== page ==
As NFL fans gear up for Super Bowl LI between the New England Patriots and the Atlanta Falcons, some fans are apt to feel more included in the broadcast than others. Advertisers, as critics have long noted, tend to assume that American football fans are straight men. Many long-awaited and expensive Super Bowl ads tend to be, well, pretty sexist. While the most egregious examples of sexism in Super Bowl broadcasts and advertisements seem to be decreasing as the NFL tries to acknowledge the presence of women fans (at minimum as a new marketing demographic), many women continue to feel left out of the Super Bowl spectacle.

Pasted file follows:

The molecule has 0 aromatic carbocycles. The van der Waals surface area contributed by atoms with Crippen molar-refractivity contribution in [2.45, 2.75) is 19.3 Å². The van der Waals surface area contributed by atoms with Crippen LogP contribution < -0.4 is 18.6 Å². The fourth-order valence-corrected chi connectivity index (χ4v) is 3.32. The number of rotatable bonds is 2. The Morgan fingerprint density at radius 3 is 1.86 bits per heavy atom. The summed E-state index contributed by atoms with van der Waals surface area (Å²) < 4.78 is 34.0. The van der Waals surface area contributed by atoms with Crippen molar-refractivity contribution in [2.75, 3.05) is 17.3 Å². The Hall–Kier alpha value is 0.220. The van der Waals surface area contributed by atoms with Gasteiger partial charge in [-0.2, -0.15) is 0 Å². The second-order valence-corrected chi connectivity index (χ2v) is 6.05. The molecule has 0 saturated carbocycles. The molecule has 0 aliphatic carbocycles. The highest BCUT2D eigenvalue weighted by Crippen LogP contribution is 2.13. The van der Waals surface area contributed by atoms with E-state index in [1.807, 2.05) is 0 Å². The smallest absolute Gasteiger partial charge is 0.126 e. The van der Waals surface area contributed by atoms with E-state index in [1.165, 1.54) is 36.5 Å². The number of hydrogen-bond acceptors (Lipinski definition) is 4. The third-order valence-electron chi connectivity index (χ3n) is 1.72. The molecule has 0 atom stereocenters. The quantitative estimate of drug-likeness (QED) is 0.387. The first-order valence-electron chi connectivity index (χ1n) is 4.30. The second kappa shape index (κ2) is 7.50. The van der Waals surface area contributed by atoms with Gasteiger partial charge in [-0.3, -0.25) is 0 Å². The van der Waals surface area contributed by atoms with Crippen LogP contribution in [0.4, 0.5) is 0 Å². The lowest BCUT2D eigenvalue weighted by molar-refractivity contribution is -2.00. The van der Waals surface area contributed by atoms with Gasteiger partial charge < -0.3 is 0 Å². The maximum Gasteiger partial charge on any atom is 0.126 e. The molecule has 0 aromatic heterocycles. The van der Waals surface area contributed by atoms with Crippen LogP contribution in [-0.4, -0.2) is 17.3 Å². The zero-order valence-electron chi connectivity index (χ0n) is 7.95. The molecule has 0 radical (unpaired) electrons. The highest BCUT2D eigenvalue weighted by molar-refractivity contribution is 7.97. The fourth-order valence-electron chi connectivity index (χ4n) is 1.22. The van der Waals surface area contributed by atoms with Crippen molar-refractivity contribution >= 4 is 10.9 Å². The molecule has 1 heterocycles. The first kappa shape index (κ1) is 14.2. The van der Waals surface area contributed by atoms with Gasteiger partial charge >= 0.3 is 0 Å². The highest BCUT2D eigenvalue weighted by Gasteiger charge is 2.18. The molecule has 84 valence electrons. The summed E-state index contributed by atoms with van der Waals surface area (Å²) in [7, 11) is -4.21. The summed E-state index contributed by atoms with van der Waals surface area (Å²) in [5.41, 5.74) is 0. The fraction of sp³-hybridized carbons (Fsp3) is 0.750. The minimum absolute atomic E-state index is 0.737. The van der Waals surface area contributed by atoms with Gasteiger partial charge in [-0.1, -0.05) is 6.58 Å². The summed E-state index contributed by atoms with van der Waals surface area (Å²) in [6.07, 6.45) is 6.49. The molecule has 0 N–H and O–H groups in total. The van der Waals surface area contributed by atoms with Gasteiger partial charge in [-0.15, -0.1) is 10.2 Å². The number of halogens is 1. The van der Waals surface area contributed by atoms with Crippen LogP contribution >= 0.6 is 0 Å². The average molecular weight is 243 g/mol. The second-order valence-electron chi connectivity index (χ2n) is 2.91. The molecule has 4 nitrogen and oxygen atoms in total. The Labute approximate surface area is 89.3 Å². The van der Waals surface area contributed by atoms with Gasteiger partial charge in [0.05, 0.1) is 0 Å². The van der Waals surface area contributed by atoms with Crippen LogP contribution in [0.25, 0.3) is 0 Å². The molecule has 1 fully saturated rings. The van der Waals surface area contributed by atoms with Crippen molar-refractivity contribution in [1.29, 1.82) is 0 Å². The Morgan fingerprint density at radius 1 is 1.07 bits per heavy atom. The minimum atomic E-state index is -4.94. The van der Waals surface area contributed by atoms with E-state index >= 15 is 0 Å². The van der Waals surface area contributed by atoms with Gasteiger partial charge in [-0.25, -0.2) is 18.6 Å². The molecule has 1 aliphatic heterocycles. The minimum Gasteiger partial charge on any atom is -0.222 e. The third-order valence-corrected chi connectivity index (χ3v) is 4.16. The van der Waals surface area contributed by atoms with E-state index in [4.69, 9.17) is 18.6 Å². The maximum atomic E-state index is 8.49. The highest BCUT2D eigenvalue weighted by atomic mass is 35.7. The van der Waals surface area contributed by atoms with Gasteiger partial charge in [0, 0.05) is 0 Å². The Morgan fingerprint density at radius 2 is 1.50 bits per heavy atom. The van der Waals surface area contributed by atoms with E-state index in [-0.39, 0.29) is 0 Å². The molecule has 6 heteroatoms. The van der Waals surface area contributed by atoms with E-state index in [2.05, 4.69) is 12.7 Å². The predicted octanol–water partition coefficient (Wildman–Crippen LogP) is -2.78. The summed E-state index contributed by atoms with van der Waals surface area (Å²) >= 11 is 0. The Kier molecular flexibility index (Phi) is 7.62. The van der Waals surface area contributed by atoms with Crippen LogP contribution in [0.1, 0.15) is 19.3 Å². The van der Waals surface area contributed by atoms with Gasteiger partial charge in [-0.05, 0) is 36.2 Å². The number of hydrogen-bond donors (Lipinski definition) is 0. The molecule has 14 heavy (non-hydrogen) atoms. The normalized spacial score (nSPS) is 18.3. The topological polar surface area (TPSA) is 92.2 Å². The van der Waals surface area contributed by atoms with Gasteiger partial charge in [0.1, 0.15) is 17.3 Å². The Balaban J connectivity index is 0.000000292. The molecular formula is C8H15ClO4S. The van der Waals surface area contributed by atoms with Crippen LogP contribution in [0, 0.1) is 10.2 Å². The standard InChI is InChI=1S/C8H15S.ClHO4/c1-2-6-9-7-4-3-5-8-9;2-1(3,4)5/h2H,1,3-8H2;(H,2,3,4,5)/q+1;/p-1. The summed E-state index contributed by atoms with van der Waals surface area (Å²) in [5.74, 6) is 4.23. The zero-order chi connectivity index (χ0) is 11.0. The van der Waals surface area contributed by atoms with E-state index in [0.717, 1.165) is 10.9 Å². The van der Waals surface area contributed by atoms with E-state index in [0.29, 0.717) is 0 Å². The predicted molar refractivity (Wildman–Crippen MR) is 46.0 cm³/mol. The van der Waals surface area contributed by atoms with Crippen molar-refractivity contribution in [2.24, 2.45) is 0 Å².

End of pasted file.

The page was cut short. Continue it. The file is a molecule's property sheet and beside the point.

Secret, a deodorant line with a history of taking on important social issues in ads, is trying to address that in this year’s ads — taking direct aim at sexism within sports fan communities. One of the company’s ads, titled “NFL—Red Zone” (subtitled “Ain’t No Party Like a Teachable Moment Party”), features two men shouting at the TV encouraging the quarterback to “throw the ball.” A woman standing nearby interrupts and explains, to the shock of the two men, why their calls to throw the ball are wrong and that the team should run the ball instead. In another Secret advertisement, titled “No Love At First Sight” (subtitled “Throws Before Bros”), a woman watching a game in a Pittsburgh Steelers jersey stares longingly as a handsome party guest enters the doorway, while the camera pans in slow motion between the two of them exchanging eyes as her windswept hair blows and he basks in a sunlit glow. This “love at first sight” moment is quickly extinguished, however, when he takes off his coat to reveal a New England Patriots jersey, which prompts her to not allow him to sit on the same couch.